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    We have found that the local density of states fluctuations (LDOSF) in a disordered metal, detected using an impurity in the barrier as a spectrometer, undergo enhanced (with respect to SdH and dHvA effects) oscillations in strong magnetic fields, omega _c\tau > 1. We attribute this to the dominant role of the states near bottoms of Landau bands which give the major contribution to the LDOSF and are most strongly affected by disorder. We also demonstrate that in intermediate fields the LDOSF increase with B in accordance with the results obtained in the diffusion approximation.Comment: 4 pages, 4 figure

    Technical feasibility of lined mining tunnels in closed coal mines as underground reservoirs of compressed air energy storage systems

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    [EN] In this paper, four mining levels in a closed coal mine in the Asturian Central Coal Basin (NW Spain) have been selected as a case study to investigate the technical feasibility of underground compressed air energy storage systems. First, in order to determine the suitable level and type of concrete lining, a numerical model has been established to analyze the geomechanical performance considering air pressures of 6, 10, 20 and 25 MPa and three different embodiments of concrete lining. Then, another numerical model is used to study the coupled thermo-mechanical performance at level 3, considering 100 operation cycles between 6 and 10 MPa air pressure using a circular concrete lining with a 20 mm thick sealing layer. The results obtained indicate that the deformations are lower at levels 1 and 3, where the shales are located at the top of the coal seam. Deformations and tensile stresses are significantly reduced when a circular concrete lining is used. As the thermal analysis shows, temperature fluctuations are restricted to sealing layer and concrete lining and do not reach the rock mass itself. Therefore, negligible deformations are produced by the effect of temperature compared to the effect of air pressure. Maximum tensile stress and total displacements during the operation occur at the top of the mining drift and reach 9.5 MPa and 3.6 mm, respectively. A technical feasibility can be achieved using a circular concrete lining with a suitable reinforcement system.S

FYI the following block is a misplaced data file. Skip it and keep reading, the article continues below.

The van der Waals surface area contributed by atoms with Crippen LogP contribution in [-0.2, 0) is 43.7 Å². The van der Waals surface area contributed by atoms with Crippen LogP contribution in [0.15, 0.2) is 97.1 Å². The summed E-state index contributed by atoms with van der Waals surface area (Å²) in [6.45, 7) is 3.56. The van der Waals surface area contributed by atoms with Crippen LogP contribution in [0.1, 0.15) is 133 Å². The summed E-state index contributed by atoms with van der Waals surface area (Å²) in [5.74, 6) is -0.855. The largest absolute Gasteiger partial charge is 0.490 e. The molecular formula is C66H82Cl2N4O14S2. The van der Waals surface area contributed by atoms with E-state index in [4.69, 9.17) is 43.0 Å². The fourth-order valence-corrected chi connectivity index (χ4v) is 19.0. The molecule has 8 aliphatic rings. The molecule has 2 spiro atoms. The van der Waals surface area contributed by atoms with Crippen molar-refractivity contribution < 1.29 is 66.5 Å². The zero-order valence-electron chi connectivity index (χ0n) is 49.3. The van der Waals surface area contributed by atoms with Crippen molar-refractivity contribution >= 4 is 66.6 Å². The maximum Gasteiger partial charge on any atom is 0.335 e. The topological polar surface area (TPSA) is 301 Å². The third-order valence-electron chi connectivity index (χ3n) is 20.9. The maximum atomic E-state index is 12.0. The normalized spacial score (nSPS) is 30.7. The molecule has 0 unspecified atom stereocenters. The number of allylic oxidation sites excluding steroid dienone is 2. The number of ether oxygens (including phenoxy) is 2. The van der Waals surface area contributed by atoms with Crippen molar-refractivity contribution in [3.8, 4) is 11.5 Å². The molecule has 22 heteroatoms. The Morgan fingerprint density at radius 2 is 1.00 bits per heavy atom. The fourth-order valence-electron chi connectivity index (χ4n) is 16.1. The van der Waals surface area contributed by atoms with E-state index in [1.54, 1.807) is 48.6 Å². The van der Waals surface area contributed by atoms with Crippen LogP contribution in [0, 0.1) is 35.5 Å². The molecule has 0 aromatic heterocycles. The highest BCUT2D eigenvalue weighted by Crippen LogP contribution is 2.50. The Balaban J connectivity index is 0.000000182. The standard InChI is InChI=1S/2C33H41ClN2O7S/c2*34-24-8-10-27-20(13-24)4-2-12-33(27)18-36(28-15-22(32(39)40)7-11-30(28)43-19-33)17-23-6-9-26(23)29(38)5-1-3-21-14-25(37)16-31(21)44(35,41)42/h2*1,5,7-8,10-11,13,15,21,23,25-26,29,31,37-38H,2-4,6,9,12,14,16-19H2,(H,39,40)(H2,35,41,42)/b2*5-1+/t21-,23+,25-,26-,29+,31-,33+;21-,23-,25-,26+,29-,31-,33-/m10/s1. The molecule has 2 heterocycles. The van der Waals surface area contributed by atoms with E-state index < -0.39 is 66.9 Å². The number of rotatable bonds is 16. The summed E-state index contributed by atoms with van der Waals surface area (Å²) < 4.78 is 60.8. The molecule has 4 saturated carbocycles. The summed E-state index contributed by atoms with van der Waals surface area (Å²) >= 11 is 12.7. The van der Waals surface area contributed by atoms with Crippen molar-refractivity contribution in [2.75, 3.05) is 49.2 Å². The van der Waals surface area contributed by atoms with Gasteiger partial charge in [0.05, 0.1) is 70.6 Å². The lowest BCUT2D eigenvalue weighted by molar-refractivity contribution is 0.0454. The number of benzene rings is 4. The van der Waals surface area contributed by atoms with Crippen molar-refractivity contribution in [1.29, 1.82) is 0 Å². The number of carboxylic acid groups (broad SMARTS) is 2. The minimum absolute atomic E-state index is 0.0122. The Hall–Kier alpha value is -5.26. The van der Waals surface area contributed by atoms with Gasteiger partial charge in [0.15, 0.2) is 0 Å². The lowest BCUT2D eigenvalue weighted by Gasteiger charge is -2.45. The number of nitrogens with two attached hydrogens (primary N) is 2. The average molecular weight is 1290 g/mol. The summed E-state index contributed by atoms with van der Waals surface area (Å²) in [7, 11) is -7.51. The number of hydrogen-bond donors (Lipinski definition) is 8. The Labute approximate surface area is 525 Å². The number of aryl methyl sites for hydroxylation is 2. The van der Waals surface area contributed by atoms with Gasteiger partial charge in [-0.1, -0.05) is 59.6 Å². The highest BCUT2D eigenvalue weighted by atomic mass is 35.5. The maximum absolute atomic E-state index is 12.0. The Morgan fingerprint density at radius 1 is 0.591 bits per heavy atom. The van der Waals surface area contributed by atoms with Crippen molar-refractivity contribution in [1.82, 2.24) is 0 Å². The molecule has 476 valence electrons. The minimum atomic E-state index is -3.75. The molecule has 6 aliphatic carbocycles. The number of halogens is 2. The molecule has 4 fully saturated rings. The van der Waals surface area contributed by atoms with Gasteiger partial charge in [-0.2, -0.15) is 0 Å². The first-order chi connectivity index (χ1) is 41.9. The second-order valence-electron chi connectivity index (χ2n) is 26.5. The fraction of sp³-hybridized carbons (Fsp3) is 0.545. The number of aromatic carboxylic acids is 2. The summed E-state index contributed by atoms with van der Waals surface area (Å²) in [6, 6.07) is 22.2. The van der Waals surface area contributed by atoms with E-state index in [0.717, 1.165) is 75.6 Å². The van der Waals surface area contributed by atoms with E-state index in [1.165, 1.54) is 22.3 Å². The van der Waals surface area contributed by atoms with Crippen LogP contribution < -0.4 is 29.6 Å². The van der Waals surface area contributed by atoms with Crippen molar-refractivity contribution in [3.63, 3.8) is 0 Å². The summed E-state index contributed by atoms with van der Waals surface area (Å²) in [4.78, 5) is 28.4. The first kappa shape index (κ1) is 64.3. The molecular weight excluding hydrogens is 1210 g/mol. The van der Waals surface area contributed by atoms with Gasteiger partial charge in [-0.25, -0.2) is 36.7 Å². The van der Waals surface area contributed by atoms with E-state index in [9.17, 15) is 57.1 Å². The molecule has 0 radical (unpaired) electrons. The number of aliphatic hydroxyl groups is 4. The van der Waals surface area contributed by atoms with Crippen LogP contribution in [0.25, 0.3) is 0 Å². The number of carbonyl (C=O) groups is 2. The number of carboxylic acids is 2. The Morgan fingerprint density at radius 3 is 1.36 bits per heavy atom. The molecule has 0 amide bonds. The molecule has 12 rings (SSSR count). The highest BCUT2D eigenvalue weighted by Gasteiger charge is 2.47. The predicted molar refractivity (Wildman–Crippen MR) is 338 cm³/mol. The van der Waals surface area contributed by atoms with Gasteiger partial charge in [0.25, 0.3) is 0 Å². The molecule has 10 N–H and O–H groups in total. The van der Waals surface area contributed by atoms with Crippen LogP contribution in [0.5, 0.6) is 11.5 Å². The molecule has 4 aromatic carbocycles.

Consistent Atomic Geometries and Electronic Structure of Five Phases of Potassium Niobate from Density-Functional Theory

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    We perform a comprehensive theoretical study of the structural and electronic properties of potassium niobate (KNbO3) in the cubic, tetragonal, orthorhombic, monoclinic, and rhombohedral phase, based on density-functional theory. The influence of different parametrizations of the exchange-correlation functional on the investigated properties is analyzed in detail, and the results are compared to available experimental data. We argue that the PBEsol and AM05 generalized gradient approximations as well as the RTPSS meta-generalized gradient approximation yield consistently accurate structural data for both the external and internal degrees of freedom and are overall superior to the local-density approximation or other conventional generalized gradient approximations for the structural characterization of KNbO3. Band-structure calculations using a HSE-type hybrid functional further indicate significant near degeneracies of band-edge states in all phases which are expected to be relevant for the optical response of the material